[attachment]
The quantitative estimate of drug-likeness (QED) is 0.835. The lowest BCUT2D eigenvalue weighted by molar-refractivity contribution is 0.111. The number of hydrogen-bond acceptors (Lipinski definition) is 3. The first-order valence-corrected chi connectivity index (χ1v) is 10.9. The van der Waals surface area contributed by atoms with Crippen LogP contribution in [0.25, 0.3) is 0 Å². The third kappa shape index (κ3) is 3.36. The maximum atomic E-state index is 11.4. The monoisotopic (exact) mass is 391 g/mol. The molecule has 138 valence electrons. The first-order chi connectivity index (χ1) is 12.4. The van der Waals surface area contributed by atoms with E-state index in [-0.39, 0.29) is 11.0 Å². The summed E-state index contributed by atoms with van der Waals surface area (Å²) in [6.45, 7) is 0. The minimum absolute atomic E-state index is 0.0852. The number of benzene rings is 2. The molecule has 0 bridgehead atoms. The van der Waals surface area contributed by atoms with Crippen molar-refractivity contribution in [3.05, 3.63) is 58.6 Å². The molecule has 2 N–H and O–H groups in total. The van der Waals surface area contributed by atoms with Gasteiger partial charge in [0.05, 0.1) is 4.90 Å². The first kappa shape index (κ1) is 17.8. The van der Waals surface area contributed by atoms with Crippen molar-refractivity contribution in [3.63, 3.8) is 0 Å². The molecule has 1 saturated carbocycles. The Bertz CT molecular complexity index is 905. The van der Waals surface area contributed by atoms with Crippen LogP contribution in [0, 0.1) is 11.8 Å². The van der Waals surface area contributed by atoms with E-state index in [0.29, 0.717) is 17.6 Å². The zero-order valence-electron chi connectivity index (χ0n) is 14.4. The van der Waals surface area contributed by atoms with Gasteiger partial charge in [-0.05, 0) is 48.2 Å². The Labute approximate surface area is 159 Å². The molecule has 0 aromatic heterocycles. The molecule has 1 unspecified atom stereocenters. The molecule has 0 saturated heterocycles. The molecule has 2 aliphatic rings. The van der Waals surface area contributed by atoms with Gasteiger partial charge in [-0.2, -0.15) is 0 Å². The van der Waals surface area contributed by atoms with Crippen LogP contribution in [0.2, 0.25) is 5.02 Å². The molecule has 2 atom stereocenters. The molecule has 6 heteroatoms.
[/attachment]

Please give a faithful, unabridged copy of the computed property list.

The quantitative estimate of drug-likeness (QED) is 0.835. The lowest BCUT2D eigenvalue weighted by molar-refractivity contribution is 0.111. The number of hydrogen-bond acceptors (Lipinski definition) is 3. The first-order valence-corrected chi connectivity index (χ1v) is 10.9. The van der Waals surface area contributed by atoms with Crippen LogP contribution in [0.25, 0.3) is 0 Å². The third kappa shape index (κ3) is 3.36. The maximum atomic E-state index is 11.4. The monoisotopic (exact) mass is 391 g/mol. The molecule has 138 valence electrons. The first-order chi connectivity index (χ1) is 12.4. The van der Waals surface area contributed by atoms with E-state index in [-0.39, 0.29) is 11.0 Å². The summed E-state index contributed by atoms with van der Waals surface area (Å²) in [6.45, 7) is 0. The minimum absolute atomic E-state index is 0.0852. The number of benzene rings is 2. The molecule has 0 bridgehead atoms. The van der Waals surface area contributed by atoms with Crippen molar-refractivity contribution in [3.05, 3.63) is 58.6 Å². The molecule has 2 N–H and O–H groups in total. The van der Waals surface area contributed by atoms with Gasteiger partial charge in [0.05, 0.1) is 4.90 Å². The first kappa shape index (κ1) is 17.8. The van der Waals surface area contributed by atoms with Crippen molar-refractivity contribution in [3.63, 3.8) is 0 Å². The molecule has 1 saturated carbocycles. The Bertz CT molecular complexity index is 905. The van der Waals surface area contributed by atoms with Crippen LogP contribution in [0, 0.1) is 11.8 Å². The van der Waals surface area contributed by atoms with E-state index in [0.29, 0.717) is 17.6 Å². The zero-order valence-electron chi connectivity index (χ0n) is 14.4. The van der Waals surface area contributed by atoms with Gasteiger partial charge in [-0.05, 0) is 48.2 Å². The Labute approximate surface area is 159 Å². The molecule has 0 aromatic heterocycles. The molecule has 1 unspecified atom stereocenters. The molecule has 0 saturated heterocycles. The molecule has 2 aliphatic rings. The van der Waals surface area contributed by atoms with Gasteiger partial charge in [-0.2, -0.15) is 0 Å². The van der Waals surface area contributed by atoms with Crippen LogP contribution in [0.2, 0.25) is 5.02 Å². The molecule has 2 atom stereocenters. The molecule has 6 heteroatoms.